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Class A Motorhomes are the King of the Highway. They are made as either a Diesel or Gas, with Diesel being the more expensive to purchase.
How do you tell the difference between a Gas or Diesel Class A Motorhome? There are several "tricks" to watch for.
The Gas version will have some type of a grill in the front to allow the radiator to cool the engine. It will also have the front wheels very forward and close to the very front of the vehicle itself - just like a car or conventional truck would have. The front door will be therefore further back on this type of vehicle as well. The placement of the wheels being so far forward will require that.
On the inside, it will have a large box - called a "dog-house", over the engine area. Since the engine is up front on almost all Gas Class A Motorhomes, it has to be accessible from the inside of the RV as well as thru the front grill. Because of this very restricted space, it can be rather expensive to work on a Gas engined RV. Requires the strength of a large man, but the size of a doll to actually work on it!!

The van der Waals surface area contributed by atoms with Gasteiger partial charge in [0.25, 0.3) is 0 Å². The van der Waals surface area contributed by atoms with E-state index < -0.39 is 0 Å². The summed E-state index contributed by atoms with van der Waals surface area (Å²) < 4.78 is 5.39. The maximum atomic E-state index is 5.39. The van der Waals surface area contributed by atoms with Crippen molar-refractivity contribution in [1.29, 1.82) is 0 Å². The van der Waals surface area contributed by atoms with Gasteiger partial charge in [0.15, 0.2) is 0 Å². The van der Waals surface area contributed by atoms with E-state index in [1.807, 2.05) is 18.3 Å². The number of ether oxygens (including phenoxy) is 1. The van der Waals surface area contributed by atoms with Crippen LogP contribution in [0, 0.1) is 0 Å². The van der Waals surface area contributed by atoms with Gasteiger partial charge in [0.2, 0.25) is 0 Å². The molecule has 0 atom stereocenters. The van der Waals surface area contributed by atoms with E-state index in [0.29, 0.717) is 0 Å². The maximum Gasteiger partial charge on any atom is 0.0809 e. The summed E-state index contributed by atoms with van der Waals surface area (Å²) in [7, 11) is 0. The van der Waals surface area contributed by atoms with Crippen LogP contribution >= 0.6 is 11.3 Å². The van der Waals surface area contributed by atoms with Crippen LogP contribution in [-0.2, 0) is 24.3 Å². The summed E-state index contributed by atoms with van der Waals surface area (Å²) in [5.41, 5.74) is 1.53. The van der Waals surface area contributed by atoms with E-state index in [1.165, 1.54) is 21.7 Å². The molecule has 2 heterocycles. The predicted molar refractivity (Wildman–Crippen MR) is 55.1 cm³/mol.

The rear bedroom models can be a little larger versus a diesel since the engine area is not under the bed, like it would be on a diesel RV.
The Diesel version of Class A Motorhomes will be obvious, once you get used to the differences between them. The diesel version will also just plain look and actually be "beefier" in appearance. Just like a city bus, the front wheels are further back and typically under the driver seat. Makes for a totally different steering experience too!!
The front door will be right in front between the wheels and what would be a bumper if it had one. Some will have a side door much further back, but the floor plan is 90% of the time a up-front door.
The engine will be below the bedroom area in the back of the RV. Most engine covers are spring loaded on hinges so the engine is very accessible actually. The engine and transmission are all right by the rear wheels so it will have a very short driveshaft.
The diesel engine RV will by its very nature have a heavier duty frame, transmission, air brakes, etc. I remember when we were making our decision as to what to buy - especially, as fulltimers - we decided very early on we wanted the heavy dutiness of a diesel!
Another great advantage of a diesel model is it can handle more weight and therefore amenities and options are much more plentiful. Again, the engine, transmission and air brakes make it a more reliable and safer vehicle to stop. Getting going is never an issue - stopping on a serious downhill grade is sooooo much easier with air brakes and an engine brake device of some kind!